Thursday, August 31, 2023

“King Size”

Through the thickly falling snow Milford trudged, wondering what was now in store for him. Was his pathetic life perhaps about to blossom into something worth living? Or would he continue with his customary tedious gloom and ennui?

He came to the corner of MacDougal and Bleecker, to the entrance of the San Remo Café, and he hesitated. Should he just go home after all? What was he doing, anyway, “hanging out” in bars – breaking one of the chief tenets of Alcoholics Anonymous, the one about “people, places, and things”? Yes, what he should do is just go home, go home and maybe try to write a poem with the Montblanc fountain pen that T.S. Eliot had given him, his first good poem, his first “true” poem. But what would he write about? About how he had not lost his virginity, due to his cowardice? No, that wouldn’t do, that wouldn’t do at all…

He opened the door, and all the smoky loud chaos of the bar burst upon him. He stepped inside, took out his glasses and put them on, and, yes, thank God, in whom he did not believe, but thank whomever or whatever – mere chance, the idle whims of an uncaring universe – Bubbles was still seated at the bar, and standing to her left was Addison, and seated to his left was Polly Powell. The door closed itself behind him, and Milford took off his newsboy’s cap and brushed the snow from the shoulders and breast of his peacoat, breathing in that all-too-familiar warm bar miasma of tobacco smoke, beer and alcoholic spirits – yes, this was indeed a “place”, filled with “people” and “things”, but, may the devil take the hindmost, he would plunge in regardless! Had not Milfords (and on his mother’s side, Crackstones) fought in nearly every war since the Revolution? 4-F as he was (poor vision, flat feet, a slight heart murmur) he would never fight in an actual war, but perhaps his war would be a different one, and, in its way, a more profound one.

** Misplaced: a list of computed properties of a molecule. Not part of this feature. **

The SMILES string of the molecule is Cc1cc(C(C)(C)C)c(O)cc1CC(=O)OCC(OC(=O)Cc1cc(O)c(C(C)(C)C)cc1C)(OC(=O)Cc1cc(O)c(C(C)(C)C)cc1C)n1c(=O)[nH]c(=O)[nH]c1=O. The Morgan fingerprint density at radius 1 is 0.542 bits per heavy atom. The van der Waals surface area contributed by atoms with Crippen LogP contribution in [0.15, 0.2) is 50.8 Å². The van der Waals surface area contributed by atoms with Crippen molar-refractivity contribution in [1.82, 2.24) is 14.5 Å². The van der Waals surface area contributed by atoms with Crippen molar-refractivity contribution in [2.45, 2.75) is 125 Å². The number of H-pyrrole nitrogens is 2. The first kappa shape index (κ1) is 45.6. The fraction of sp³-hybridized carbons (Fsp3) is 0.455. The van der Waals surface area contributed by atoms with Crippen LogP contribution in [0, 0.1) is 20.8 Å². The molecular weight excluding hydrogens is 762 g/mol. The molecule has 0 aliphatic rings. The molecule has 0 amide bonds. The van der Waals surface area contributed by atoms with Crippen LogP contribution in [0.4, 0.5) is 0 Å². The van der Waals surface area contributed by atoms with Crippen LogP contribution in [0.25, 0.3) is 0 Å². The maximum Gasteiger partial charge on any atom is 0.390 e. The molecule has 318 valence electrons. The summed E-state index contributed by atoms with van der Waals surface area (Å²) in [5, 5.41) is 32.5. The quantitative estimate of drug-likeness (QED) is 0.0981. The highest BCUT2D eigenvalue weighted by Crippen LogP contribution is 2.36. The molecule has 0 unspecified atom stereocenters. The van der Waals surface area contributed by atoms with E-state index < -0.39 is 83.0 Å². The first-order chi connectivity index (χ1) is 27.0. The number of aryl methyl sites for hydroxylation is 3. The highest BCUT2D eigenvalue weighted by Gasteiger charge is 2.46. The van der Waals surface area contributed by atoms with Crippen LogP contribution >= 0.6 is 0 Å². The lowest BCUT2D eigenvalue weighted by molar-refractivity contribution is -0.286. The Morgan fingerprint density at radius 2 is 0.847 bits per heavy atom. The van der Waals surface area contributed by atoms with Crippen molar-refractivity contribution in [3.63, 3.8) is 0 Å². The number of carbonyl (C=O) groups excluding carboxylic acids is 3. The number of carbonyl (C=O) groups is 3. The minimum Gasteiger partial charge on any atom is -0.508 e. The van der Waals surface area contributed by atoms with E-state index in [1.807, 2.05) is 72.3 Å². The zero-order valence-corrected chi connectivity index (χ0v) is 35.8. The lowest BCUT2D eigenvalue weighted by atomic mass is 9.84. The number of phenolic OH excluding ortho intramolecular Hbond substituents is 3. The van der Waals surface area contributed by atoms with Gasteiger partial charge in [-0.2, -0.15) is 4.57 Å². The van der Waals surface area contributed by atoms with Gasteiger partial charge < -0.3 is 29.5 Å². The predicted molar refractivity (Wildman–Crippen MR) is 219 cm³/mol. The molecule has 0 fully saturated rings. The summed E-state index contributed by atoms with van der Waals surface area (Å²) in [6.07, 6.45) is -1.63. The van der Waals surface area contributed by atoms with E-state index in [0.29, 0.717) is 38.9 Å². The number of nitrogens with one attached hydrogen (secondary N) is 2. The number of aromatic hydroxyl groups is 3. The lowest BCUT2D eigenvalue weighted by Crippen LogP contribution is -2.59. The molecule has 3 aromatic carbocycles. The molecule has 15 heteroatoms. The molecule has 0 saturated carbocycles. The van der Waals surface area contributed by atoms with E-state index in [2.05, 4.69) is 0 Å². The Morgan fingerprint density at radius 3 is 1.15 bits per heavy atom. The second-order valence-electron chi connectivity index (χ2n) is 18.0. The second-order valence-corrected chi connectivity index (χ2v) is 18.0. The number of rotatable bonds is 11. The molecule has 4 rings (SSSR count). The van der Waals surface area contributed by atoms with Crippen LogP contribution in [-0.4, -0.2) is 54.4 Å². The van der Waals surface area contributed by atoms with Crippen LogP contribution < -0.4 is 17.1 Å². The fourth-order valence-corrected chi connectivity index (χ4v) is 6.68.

In a trice he was with his friends (if friends they were, and at any rate they were the closest thing to friends he had), standing awkwardly in the narrow space between Bubbles and Addison. Bubbles still stared at or in the direction of the bottles ranged glittering opposite, a cigarette in her slender but somehow strong-seeming hand. Addison was bent over toward Polly, and she to him, and they both also held cigarettes.